The top 10 people who changed fandom in 2012

Abed Britta TV and life are different 

It’s impossible to overstate what an important year 2012 has been to fandom. We’ve seen the previously unheard-of phenomenon of published fanfics climbing up the bestseller lists. We’ve cheered on Community spinoff Inspector Spacetime as it became a real, fan-generated project. And we retracted everything we thought we knew about the fourth wall as Sony commissioned One Direction fanfiction on Wattpad and MTV deliberately catered to slash fans in its marketing for Teen Wolf.  

From Fifty Shades of Grey to bronies to Homestuck to One Direction, fandom has been a major revelation to both the mainstream media and the entertainment and publishing industries throughout the year. The fandom blog as_others_see_us, which has been quietly compiling a weekly list of mentions of fanfiction in the mainstream media since 2009, saw those lists explode in 2012; several times it had to leave out listings because each new week brought so many.

The Daily Dot has compiled a series of top 10 fandom-related lists, because just one couldn’t possibly encompass all the milestones fandom experienced over the last 12 months. We hope the series will provide a small glimpse into why this was a watershed year for fandoms off- and online.

To kick things off, we counted down the top 10 people who changed fandom irrevocably in 2012—for better and for worse.

1) Stephenie Meyer

Why is author Stephenie Meyer topping our list? Purely and solely for her monumental decision not to sue E.L. James, author of Twilight fanfic-turned-bestselling phenomenon Fifty Shades of Grey. Had she wished to, Meyer could have sent all precedents for dealing with online fanfiction spiraling backwards 20 years, to the days when authors lived in fear of having their copyright claims stolen by mercenary fans or even being sued by fans for plagiarizing fan stories.

Perhaps Meyer discussed it with her lawyers. Perhaps they came to the conclusion that trying to claim copyright against a work of fanfiction that’s clearly an Alternate Universe scenario was a losing battle. We’ll never know. But one thing is certain: Even an attempt at litigation would have significantly damaged fandom’s ongoing attempts to promote fanfiction as a transformative use of copyrighted material. Instead, her tacit acquiescence to the phenomenon that is Fifty Shades of Grey opened the floodgates on “pulled to publish” fanfiction and has indelibly changed the publishing industry and its relationship to fanfiction.

2) Anita Sarkeesian

When masters student Anita Sarkeesian wrote her thesis on “Strong Women in Science Fiction and Fantasy Television,” she had no idea that one day she would be widely touted—and demonized—as one of those strong women herself. But the creator of Feminist Frequency, a website and YouTube channel devoted to critiquing pop culture, found out from personal experience that her mantra was all too true: The way we portray fictional characters can and does have huge impact on the world around us.

When Sarkeesian turned her incisive commentary and critical eye toward video games, misogynists and video game fans descended, pelting her with vicious online harassment, defacing her Wikipedia entry, and leaving threatening phone calls. Sarkeesian handled the whole thing calmly, reposting many of the worst insults and documenting the phenomenon as it was happening. Meanwhile, the Kickstarter for her critical series on “Tropes vs Women in Video Games” became internationally famous as fans poured funds into the project, boosting her from her original $6,000 goal to nearly $160,000.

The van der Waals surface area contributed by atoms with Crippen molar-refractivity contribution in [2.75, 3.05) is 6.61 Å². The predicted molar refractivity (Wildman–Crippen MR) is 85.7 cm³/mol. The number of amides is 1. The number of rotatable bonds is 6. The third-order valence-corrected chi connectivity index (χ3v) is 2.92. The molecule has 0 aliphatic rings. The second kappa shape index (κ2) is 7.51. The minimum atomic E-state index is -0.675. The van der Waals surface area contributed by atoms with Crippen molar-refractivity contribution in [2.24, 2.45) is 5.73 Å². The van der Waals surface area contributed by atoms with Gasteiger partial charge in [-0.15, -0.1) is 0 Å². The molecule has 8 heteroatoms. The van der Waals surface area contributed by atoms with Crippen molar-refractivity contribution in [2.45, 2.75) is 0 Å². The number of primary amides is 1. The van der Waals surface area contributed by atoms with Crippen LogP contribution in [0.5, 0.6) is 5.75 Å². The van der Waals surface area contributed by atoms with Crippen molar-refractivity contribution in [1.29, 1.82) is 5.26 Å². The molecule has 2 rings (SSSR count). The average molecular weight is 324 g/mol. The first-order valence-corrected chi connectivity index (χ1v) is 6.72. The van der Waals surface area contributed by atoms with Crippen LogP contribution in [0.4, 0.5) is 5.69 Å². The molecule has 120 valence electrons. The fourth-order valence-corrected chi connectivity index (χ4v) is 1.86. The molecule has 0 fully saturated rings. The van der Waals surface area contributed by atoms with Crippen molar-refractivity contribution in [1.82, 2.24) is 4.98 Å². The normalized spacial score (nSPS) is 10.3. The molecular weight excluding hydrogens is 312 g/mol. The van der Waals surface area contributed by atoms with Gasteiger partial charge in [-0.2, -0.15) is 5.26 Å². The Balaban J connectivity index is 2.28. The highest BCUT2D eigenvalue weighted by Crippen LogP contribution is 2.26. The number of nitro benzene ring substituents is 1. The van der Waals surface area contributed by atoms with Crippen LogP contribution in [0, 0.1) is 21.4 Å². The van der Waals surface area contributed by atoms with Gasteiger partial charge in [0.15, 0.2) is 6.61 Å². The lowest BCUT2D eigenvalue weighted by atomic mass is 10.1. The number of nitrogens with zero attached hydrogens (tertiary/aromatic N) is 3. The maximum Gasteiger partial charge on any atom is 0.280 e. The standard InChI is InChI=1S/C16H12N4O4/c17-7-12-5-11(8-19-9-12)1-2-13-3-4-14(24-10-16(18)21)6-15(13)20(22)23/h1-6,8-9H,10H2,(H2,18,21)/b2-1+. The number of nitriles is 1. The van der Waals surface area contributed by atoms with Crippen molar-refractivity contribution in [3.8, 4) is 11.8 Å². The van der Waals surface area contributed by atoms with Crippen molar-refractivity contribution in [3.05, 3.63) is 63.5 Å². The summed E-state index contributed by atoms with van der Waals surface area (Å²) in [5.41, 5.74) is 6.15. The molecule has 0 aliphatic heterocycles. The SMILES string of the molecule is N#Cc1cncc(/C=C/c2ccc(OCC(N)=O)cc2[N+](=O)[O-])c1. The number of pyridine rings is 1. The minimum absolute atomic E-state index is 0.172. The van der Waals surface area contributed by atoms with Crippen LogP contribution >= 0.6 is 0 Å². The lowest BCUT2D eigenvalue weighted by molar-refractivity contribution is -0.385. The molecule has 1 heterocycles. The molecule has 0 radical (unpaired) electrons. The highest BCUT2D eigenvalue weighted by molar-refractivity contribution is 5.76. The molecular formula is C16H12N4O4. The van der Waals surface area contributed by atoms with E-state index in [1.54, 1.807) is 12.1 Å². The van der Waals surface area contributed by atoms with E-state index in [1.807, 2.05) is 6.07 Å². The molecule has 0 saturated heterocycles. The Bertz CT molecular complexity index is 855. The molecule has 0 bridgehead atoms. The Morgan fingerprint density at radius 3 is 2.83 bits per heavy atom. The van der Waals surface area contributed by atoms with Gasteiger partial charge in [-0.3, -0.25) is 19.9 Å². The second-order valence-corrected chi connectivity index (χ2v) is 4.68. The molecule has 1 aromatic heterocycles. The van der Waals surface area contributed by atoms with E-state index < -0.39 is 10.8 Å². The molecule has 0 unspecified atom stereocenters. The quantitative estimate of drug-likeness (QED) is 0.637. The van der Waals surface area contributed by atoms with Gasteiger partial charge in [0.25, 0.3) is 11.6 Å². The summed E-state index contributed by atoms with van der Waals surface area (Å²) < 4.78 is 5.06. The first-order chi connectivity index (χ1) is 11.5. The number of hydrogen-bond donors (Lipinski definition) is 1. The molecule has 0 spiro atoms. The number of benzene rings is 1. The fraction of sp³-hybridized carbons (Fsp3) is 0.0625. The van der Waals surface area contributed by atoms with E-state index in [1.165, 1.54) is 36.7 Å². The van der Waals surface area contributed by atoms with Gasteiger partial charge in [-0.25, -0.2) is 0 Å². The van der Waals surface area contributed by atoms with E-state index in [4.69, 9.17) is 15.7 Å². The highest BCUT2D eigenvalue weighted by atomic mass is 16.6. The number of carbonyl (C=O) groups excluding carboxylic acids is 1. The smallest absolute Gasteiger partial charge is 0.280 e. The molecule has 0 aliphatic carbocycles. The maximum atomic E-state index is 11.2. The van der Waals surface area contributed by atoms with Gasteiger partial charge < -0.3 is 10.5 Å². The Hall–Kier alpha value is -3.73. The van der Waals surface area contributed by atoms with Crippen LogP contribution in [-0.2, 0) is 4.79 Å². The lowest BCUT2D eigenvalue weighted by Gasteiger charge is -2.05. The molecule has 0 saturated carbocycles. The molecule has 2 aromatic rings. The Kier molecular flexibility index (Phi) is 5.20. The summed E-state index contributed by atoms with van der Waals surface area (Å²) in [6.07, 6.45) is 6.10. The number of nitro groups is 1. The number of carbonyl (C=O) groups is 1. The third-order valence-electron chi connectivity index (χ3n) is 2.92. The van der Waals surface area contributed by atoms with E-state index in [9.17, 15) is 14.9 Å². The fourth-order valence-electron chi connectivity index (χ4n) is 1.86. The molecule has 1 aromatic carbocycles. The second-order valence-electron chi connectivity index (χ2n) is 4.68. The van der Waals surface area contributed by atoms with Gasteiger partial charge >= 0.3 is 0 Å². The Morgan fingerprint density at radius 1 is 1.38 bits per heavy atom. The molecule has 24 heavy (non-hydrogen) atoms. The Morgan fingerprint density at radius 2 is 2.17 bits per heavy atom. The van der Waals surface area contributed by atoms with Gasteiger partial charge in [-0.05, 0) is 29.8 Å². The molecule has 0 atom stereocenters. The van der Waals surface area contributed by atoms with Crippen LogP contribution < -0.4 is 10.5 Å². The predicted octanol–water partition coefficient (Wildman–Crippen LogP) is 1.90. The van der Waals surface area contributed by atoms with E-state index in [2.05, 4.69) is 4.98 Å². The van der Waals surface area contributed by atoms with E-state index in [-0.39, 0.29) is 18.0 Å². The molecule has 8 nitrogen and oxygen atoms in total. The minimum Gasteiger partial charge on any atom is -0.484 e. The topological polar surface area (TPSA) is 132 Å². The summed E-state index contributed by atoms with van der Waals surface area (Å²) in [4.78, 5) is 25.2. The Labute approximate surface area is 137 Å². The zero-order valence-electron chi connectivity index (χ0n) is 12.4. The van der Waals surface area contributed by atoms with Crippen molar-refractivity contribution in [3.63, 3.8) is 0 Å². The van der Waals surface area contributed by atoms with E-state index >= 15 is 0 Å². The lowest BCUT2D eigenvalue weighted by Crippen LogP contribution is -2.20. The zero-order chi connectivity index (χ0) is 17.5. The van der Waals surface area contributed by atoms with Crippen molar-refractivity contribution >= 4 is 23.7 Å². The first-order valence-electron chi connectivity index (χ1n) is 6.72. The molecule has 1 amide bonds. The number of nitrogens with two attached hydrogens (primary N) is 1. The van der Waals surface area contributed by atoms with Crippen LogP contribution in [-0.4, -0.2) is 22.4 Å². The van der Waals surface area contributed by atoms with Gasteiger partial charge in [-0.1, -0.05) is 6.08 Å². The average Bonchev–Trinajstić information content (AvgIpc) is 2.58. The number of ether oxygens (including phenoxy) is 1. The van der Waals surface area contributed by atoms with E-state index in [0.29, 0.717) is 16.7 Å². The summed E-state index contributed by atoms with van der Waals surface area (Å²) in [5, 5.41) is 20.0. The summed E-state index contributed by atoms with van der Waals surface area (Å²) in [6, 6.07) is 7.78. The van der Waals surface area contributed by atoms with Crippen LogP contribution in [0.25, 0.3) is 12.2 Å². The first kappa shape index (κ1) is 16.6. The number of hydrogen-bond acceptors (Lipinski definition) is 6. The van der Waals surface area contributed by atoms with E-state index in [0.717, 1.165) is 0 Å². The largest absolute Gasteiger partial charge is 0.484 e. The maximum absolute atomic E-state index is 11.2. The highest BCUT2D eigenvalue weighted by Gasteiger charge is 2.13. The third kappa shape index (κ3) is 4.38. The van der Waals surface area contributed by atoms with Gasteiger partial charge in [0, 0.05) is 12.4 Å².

What happened to Sarkeesian was the climax of a tumultuous year for women in the comics and gaming industries, as a long list of incidents accrued wherein women were harassed or shamed for speaking out against the culture of sexism. But after the world watched what happened to Anita Sarkeesian, it was no longer possible for the gaming industry to pretend sexism wasn’t a serious problem. Sarkeesian emboldened countless female fans and creators to speak of their own experiences, exacerbated a willingness within the industry to self-reflect and change, and remained generally badass through the latter half of 2012.

“I hope that by telling my story in the media it will spark wider awareness of this critical issue and ultimately be a small part of moving in the direction of systemic change in the community and in the industry,” she wrote on her website. In the process, she’s not only given voice to silenced female gamers, but given all fans a stellar example for how to critique and challenge the things we love to be better.


3) Larry Stylinson

Inception tried to tell us about the power of a single little idea, but we still were not prepared for Larry. Larry Stylinson is not a person, but he might as well be: In 2012, he inspired literal millions of Twitter trends, Tumblr tags, and heartbreakingly, even self-mutilation in some rare instances—all in his name. What is Larry Stylinson? It’s the belief countless numbers of One Direction fans share that band members Harry Styles and Louis Tomlinson are in love.

Larry is an idyllic myth that has grown far larger than the two real-life people behind it. The term, a hybridization of Styles' and Tomlinson’s names, well and truly took on its own life in 2012, against all odds, or maybe even because of all the odds. Ultimately, whether Harry and Louis really are in love matters less than the powerhouse of devotion that Directioners have built around Larry. It’s paved the way for a totally new kind of celebrity worship—and a totally new way of doing fandom.

Rest of list without comment:
4. Amandla Stenberg
5. Hank Green
6. Jeff Davies
7. Andrew Hussie
8. Amanda Palmer
9. Azealia Banks
10. Kelly Sue Deconnick

What was your favourite thing in fandom during 2012? What fandoms, if any, do you participate in?